Friday, December 28, 2018

John Strausbaugh's "Victory City"

John Strausbaugh has been writing about the culture and history of New York City for a quarter of a century. City of Sedition, his singular history of New York City’s role in and during the Civil War, won the Fletcher Pratt Award for Best Non-Fiction Book of 2016; The Village, his epic history of Greenwich Village, has been widely praised and was selected as one of Kirkus Review‘s best books of the year (2013). His books include Black Like You, a history of blackface minstrelsy; and E: Reflections on the Birth of the Elvis Faith.

Strausbaugh applied the “Page 99 Test” to his new book, Victory City: A History of New York and New Yorkers during World War II, and reported the following:
Victory City is a composite portrait of New York City before, during, and after World War II, the period when the city was achieving its height of power and influence in the world, just as the world was falling apart all around it. I try to show that it was an immensely more complex, messy, turbulent place than we tend to see in the GI Joe and Rosie the Riveter nostalgia. It was also a city of gangsters and hookers and war profiteers. Of bobby soxers and juvenile delinquents. A city of more homegrown fascists and Nazis than it's comfortable to think about, and communists and anarchists as well. A city of spies and counterspies, isolationists and pacifists, patriots and traitors.

On page 99 I introduce one piece of that very large puzzle: the role that the city's trade unions played, especially in the garment district. Sidney Hillman, who ran the Amalgamated Clothing Workers of America, was a Jewish immigrant from Lithuania, militantly leftist and pro-Soviet. Yet he was also one of Franklin Roosevelt's most faithful supporters in labor through the Depression and war years.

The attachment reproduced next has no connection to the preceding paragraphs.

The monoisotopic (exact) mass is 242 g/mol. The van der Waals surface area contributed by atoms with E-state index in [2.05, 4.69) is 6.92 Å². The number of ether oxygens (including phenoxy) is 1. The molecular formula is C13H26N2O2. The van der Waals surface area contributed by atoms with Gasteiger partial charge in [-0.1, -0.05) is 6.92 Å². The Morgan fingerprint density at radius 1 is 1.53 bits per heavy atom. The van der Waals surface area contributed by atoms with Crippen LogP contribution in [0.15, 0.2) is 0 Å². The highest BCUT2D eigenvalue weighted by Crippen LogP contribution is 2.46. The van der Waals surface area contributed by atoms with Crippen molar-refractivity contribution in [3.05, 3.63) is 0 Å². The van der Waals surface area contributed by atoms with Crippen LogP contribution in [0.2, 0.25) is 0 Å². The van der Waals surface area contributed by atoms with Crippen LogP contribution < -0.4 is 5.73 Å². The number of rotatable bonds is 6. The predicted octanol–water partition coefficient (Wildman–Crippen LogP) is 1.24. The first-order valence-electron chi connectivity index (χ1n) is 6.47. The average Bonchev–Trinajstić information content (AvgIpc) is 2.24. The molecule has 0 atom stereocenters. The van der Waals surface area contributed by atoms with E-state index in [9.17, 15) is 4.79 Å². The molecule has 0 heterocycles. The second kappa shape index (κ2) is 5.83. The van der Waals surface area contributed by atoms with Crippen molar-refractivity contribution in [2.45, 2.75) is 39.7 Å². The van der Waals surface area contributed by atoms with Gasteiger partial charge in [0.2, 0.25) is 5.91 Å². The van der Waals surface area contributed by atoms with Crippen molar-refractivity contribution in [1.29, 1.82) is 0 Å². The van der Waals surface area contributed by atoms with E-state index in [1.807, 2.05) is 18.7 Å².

The war was a rough time for trade unions. Employers used the demands of wartime production as an excuse to roll back many of the gains unions won in the New Deal 1930s, and Roosevelt's government complied. There were more wildcat strikes and walk-outs during the war than in any other four-year period in American history. But as leader of the CIO, Hillman kept its two million workers voting for Roosevelt, and even started the first political action committee in American history, the CIO-PAC, to help ensure Roosevelt's re-election in 1944.

Roosevelt died in 1945, Hillman in 1946, and their combined impact on the labor movement has been debated ever since.
Visit John Strausbaugh's website.

--Marshal Zeringue